Although, as you'd expect, the legal route is proving time consuming and difficult, the PR around the campaign has forced a number of record labels to act off their own backs. Universal and BMG announced they would reform their royalty reporting at the end of last year, and now Warners are promising to do the same – even providing auditors access to all manufacturing documents so they can assess how the label has calculated profit – and promising to pay any underpaid royalties that auditors spot with interest.

All eyes are now on Sony and EMI who are yet to make any moves on the reporting issue – it also remains to be seen if Murray is satisfied with the label's self-imposed commitments.


Rumours galore regarding the cancellation of a Ja Rule gig in Perth, Australia. The official line is that the rapper felt it inappropriate to perform during a military conflict in Iraq. But gossip in Adelaide suggests the cancellation may have been down to a rumoured incident in a nightclub there earlier this week.

One club-goer has told Aussie music website Undercover that during an after show party at the Rise Nightclub Ja Rule went "berserk" when the DJ played 50 Cent's 'In Da Club'. According to said clubber: "He stormed downstairs and ripped the 50 Cent record off the decks and threw it at the DJ before screaming in the mic not to play 'no more fuckin 50 Cent nigga' and smashing the mic." The witness then alleges violence broke out involving the rapper's people – "His crew hit a girl and later two of his crew took turns in hitting a guy in the face and breaking his nose for nothing. The night eventually ended for Ja Rule when he was asked to leave by the police".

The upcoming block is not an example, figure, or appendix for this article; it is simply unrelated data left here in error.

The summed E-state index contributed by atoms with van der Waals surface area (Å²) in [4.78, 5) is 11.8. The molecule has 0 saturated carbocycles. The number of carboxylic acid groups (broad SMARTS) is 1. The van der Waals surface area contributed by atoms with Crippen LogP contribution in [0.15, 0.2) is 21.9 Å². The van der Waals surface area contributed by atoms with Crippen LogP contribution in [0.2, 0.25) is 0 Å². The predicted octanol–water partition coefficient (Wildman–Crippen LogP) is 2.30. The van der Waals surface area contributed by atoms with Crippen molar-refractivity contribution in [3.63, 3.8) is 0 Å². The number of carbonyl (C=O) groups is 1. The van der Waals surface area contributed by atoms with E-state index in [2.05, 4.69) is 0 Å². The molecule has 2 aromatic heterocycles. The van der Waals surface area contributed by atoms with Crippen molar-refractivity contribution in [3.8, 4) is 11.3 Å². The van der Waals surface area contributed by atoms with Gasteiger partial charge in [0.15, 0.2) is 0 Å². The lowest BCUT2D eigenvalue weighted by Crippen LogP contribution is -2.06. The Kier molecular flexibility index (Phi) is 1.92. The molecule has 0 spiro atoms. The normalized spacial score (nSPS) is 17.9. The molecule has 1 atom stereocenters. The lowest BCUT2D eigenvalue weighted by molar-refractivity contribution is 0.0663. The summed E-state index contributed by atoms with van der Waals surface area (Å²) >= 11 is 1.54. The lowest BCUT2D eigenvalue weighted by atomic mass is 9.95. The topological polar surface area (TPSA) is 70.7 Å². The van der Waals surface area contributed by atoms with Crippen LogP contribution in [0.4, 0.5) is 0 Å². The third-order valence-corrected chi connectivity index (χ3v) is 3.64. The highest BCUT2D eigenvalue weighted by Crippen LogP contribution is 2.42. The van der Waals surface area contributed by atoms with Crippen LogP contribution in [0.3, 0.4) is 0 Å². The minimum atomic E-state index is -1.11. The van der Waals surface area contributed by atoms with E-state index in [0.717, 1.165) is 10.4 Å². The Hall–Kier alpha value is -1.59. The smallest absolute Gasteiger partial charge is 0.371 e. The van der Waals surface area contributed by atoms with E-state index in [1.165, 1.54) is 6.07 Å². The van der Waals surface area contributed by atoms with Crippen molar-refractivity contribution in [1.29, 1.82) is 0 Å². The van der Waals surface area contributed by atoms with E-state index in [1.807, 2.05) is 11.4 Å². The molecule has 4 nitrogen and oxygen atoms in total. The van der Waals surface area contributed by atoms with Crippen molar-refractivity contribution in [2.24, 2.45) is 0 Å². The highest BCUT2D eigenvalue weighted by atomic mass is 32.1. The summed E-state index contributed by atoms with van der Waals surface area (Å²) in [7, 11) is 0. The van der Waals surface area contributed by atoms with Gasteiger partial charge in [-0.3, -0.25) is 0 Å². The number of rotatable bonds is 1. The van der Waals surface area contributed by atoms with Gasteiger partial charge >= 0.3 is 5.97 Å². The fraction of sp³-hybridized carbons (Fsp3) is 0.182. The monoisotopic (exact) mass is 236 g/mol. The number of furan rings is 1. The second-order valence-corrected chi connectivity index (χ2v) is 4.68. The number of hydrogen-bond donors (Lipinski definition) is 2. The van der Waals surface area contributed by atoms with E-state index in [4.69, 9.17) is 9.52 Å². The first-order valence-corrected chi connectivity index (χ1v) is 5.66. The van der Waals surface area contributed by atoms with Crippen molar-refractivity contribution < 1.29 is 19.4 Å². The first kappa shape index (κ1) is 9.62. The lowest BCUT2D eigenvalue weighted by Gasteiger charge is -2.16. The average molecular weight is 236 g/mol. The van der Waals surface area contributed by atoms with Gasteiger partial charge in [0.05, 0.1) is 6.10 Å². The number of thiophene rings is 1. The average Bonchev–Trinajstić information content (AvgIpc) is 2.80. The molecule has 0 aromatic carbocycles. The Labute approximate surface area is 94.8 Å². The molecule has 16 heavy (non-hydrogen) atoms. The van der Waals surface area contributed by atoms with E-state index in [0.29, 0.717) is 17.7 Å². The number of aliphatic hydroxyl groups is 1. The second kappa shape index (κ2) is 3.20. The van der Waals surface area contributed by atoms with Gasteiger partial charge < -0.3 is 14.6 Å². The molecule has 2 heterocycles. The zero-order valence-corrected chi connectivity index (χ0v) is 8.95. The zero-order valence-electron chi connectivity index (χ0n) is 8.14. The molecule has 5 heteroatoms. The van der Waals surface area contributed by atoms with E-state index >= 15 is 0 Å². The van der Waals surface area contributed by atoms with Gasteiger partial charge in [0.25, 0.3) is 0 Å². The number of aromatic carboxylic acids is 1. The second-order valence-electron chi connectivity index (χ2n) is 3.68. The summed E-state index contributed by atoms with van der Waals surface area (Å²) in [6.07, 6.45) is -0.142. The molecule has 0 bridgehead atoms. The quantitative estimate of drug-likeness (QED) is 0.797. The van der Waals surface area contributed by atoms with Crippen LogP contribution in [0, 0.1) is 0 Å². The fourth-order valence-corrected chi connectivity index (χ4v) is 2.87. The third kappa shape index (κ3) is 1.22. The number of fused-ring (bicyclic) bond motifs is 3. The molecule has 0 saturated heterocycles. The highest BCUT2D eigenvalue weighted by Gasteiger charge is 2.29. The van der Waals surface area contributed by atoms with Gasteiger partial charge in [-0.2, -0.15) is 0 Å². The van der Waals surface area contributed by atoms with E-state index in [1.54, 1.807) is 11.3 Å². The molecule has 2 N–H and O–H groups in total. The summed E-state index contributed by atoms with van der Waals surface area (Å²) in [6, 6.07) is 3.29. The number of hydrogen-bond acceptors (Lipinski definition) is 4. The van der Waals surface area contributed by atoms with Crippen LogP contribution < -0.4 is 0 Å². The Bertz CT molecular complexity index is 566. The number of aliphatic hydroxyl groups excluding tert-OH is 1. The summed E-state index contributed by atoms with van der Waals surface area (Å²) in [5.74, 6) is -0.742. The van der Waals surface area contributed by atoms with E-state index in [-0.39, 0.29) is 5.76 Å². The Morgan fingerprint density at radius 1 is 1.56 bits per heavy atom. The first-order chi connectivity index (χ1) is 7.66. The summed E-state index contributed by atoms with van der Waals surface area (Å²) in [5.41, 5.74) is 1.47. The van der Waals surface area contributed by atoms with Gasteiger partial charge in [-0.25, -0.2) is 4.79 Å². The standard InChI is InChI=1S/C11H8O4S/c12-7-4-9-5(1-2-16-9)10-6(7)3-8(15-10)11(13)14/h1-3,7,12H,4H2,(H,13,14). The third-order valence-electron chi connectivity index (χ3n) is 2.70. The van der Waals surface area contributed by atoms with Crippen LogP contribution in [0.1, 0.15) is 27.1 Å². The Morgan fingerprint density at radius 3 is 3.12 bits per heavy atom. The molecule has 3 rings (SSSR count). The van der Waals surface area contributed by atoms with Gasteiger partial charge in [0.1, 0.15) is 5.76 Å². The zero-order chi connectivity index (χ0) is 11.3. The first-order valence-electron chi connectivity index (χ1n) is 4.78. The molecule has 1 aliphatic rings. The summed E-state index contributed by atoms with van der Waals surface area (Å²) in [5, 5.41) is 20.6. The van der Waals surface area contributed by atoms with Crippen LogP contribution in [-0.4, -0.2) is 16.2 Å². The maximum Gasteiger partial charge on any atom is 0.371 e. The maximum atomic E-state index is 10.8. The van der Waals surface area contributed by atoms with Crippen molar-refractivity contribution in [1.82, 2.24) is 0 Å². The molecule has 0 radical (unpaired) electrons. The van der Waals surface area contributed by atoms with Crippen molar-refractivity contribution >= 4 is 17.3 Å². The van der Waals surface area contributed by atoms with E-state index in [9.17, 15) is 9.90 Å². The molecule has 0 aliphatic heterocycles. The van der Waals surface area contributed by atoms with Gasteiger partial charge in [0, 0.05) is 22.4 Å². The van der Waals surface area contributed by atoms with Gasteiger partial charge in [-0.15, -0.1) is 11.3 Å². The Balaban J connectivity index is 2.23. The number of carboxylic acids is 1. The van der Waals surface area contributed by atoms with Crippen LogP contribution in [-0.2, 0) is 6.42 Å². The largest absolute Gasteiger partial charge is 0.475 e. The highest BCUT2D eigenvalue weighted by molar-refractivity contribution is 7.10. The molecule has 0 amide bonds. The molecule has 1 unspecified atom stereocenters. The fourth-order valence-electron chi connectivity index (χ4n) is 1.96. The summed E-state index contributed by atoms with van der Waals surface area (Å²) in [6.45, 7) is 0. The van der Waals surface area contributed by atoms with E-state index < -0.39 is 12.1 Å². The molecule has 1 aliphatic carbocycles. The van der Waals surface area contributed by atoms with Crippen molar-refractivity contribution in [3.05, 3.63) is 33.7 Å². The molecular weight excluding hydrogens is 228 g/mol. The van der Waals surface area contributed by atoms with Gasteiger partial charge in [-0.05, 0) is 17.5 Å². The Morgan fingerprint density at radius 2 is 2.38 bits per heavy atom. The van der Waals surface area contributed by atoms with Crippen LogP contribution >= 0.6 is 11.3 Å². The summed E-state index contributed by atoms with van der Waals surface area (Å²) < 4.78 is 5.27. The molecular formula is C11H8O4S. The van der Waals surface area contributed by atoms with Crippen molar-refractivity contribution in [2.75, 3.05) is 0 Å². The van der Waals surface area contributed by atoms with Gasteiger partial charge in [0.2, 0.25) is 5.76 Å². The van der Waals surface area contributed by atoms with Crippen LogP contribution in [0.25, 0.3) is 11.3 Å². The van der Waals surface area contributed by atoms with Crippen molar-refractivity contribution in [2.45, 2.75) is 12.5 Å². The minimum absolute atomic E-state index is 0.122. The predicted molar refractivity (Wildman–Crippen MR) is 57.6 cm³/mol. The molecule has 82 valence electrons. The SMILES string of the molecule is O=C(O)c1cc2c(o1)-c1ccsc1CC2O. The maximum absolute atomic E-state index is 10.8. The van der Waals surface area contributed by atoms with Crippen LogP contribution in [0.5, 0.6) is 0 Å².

Ja Rule's label denies any such incident took place, and, to be fair, Adelaide Police have told reporters they have no reports of officers intervening at the venue.

But that hasn't stopped a local dance station, a DJ from which was at the club, from dropping Ja Rule from their schedule. The Music Director telling reporters: "If he is going to bring his petty insecurities about the rivalry between him and 50 Cent into Adelaide clubs and get stuck into our DJ's who are supporting the hip hop scene, then he can take his 2 cent attitude home. We are not interested in supporting his pop branded tracks".